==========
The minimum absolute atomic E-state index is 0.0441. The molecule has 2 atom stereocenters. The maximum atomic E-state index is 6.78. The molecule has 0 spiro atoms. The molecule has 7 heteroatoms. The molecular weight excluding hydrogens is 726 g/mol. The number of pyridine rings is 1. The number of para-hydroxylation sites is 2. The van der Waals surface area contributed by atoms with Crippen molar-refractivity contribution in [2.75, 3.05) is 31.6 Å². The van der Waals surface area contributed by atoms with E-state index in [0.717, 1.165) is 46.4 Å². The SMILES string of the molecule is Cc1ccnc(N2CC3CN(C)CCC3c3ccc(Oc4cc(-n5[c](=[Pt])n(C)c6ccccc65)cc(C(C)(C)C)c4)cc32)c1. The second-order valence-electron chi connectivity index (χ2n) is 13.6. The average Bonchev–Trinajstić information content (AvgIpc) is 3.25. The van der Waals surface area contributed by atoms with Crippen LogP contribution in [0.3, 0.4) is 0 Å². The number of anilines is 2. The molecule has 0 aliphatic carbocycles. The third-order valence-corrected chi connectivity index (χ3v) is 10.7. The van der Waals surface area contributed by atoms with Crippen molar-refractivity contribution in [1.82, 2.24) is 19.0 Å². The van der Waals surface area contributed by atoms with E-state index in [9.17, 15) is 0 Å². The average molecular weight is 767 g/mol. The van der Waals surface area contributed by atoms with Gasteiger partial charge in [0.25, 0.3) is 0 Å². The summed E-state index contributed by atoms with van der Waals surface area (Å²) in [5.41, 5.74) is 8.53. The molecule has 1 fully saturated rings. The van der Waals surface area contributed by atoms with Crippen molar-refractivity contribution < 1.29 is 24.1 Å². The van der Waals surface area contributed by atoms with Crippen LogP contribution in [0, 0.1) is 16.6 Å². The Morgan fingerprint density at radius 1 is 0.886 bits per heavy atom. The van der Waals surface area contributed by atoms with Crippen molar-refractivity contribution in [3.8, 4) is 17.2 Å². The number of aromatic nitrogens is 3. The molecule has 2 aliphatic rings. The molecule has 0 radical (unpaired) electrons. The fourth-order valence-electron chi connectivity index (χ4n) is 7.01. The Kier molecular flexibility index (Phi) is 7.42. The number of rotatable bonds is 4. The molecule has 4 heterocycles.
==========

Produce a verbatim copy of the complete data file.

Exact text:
The minimum absolute atomic E-state index is 0.0441. The molecule has 2 atom stereocenters. The maximum atomic E-state index is 6.78. The molecule has 0 spiro atoms. The molecule has 7 heteroatoms. The molecular weight excluding hydrogens is 726 g/mol. The number of pyridine rings is 1. The number of para-hydroxylation sites is 2. The van der Waals surface area contributed by atoms with Crippen molar-refractivity contribution in [2.75, 3.05) is 31.6 Å². The van der Waals surface area contributed by atoms with E-state index in [0.717, 1.165) is 46.4 Å². The SMILES string of the molecule is Cc1ccnc(N2CC3CN(C)CCC3c3ccc(Oc4cc(-n5[c](=[Pt])n(C)c6ccccc65)cc(C(C)(C)C)c4)cc32)c1. The second-order valence-electron chi connectivity index (χ2n) is 13.6. The average Bonchev–Trinajstić information content (AvgIpc) is 3.25. The van der Waals surface area contributed by atoms with Crippen LogP contribution in [0.3, 0.4) is 0 Å². The number of anilines is 2. The molecule has 0 aliphatic carbocycles. The third-order valence-corrected chi connectivity index (χ3v) is 10.7. The van der Waals surface area contributed by atoms with Crippen molar-refractivity contribution in [1.82, 2.24) is 19.0 Å². The van der Waals surface area contributed by atoms with E-state index in [9.17, 15) is 0 Å². The average molecular weight is 767 g/mol. The van der Waals surface area contributed by atoms with Gasteiger partial charge in [0.25, 0.3) is 0 Å². The summed E-state index contributed by atoms with van der Waals surface area (Å²) in [5.41, 5.74) is 8.53. The molecule has 1 fully saturated rings. The van der Waals surface area contributed by atoms with Crippen molar-refractivity contribution < 1.29 is 24.1 Å². The van der Waals surface area contributed by atoms with Crippen LogP contribution in [0, 0.1) is 16.6 Å². The Morgan fingerprint density at radius 1 is 0.886 bits per heavy atom. The van der Waals surface area contributed by atoms with Crippen molar-refractivity contribution in [3.8, 4) is 17.2 Å². The number of aromatic nitrogens is 3. The molecule has 2 aliphatic rings. The molecule has 0 radical (unpaired) electrons. The fourth-order valence-electron chi connectivity index (χ4n) is 7.01. The Kier molecular flexibility index (Phi) is 7.42. The number of rotatable bonds is 4. The molecule has 4 heterocycles.